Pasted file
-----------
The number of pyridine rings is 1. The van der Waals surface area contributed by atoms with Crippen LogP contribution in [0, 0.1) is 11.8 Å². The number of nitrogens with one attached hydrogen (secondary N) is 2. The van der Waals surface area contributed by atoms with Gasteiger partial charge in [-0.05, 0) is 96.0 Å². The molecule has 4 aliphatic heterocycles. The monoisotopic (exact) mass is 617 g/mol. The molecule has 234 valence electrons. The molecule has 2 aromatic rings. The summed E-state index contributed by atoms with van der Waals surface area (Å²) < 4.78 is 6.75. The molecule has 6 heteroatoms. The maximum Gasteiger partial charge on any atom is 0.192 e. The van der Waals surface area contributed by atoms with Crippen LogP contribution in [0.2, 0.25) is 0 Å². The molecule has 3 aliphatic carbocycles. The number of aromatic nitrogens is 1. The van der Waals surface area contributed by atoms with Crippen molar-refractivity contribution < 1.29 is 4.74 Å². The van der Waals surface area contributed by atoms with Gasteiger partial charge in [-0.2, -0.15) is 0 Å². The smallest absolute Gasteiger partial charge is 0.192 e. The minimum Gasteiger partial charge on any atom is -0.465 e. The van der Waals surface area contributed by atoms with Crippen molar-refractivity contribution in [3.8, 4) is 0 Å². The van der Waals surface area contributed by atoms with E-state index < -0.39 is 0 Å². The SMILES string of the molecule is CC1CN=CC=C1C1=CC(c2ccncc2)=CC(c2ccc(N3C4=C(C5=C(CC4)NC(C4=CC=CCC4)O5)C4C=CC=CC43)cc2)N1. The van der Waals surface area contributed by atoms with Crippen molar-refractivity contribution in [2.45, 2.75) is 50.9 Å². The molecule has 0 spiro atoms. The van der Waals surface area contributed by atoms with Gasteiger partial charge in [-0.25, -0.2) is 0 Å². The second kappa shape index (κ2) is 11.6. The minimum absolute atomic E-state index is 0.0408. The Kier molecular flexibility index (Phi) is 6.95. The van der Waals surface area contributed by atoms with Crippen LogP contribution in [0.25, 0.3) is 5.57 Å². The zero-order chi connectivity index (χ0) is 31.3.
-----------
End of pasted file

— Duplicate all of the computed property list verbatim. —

The number of pyridine rings is 1. The van der Waals surface area contributed by atoms with Crippen LogP contribution in [0, 0.1) is 11.8 Å². The number of nitrogens with one attached hydrogen (secondary N) is 2. The van der Waals surface area contributed by atoms with Gasteiger partial charge in [-0.05, 0) is 96.0 Å². The molecule has 4 aliphatic heterocycles. The monoisotopic (exact) mass is 617 g/mol. The molecule has 234 valence electrons. The molecule has 2 aromatic rings. The summed E-state index contributed by atoms with van der Waals surface area (Å²) < 4.78 is 6.75. The molecule has 6 heteroatoms. The maximum Gasteiger partial charge on any atom is 0.192 e. The van der Waals surface area contributed by atoms with Crippen LogP contribution in [0.2, 0.25) is 0 Å². The molecule has 3 aliphatic carbocycles. The number of aromatic nitrogens is 1. The van der Waals surface area contributed by atoms with Crippen molar-refractivity contribution < 1.29 is 4.74 Å². The van der Waals surface area contributed by atoms with Gasteiger partial charge in [-0.2, -0.15) is 0 Å². The smallest absolute Gasteiger partial charge is 0.192 e. The minimum Gasteiger partial charge on any atom is -0.465 e. The van der Waals surface area contributed by atoms with Crippen molar-refractivity contribution in [3.8, 4) is 0 Å². The van der Waals surface area contributed by atoms with E-state index < -0.39 is 0 Å². The SMILES string of the molecule is CC1CN=CC=C1C1=CC(c2ccncc2)=CC(c2ccc(N3C4=C(C5=C(CC4)NC(C4=CC=CCC4)O5)C4C=CC=CC43)cc2)N1. The van der Waals surface area contributed by atoms with Crippen molar-refractivity contribution in [2.45, 2.75) is 50.9 Å². The molecule has 0 spiro atoms. The van der Waals surface area contributed by atoms with Gasteiger partial charge in [-0.25, -0.2) is 0 Å². The second kappa shape index (κ2) is 11.6. The minimum absolute atomic E-state index is 0.0408. The Kier molecular flexibility index (Phi) is 6.95. The van der Waals surface area contributed by atoms with Crippen LogP contribution in [0.25, 0.3) is 5.57 Å². The zero-order chi connectivity index (χ0) is 31.3.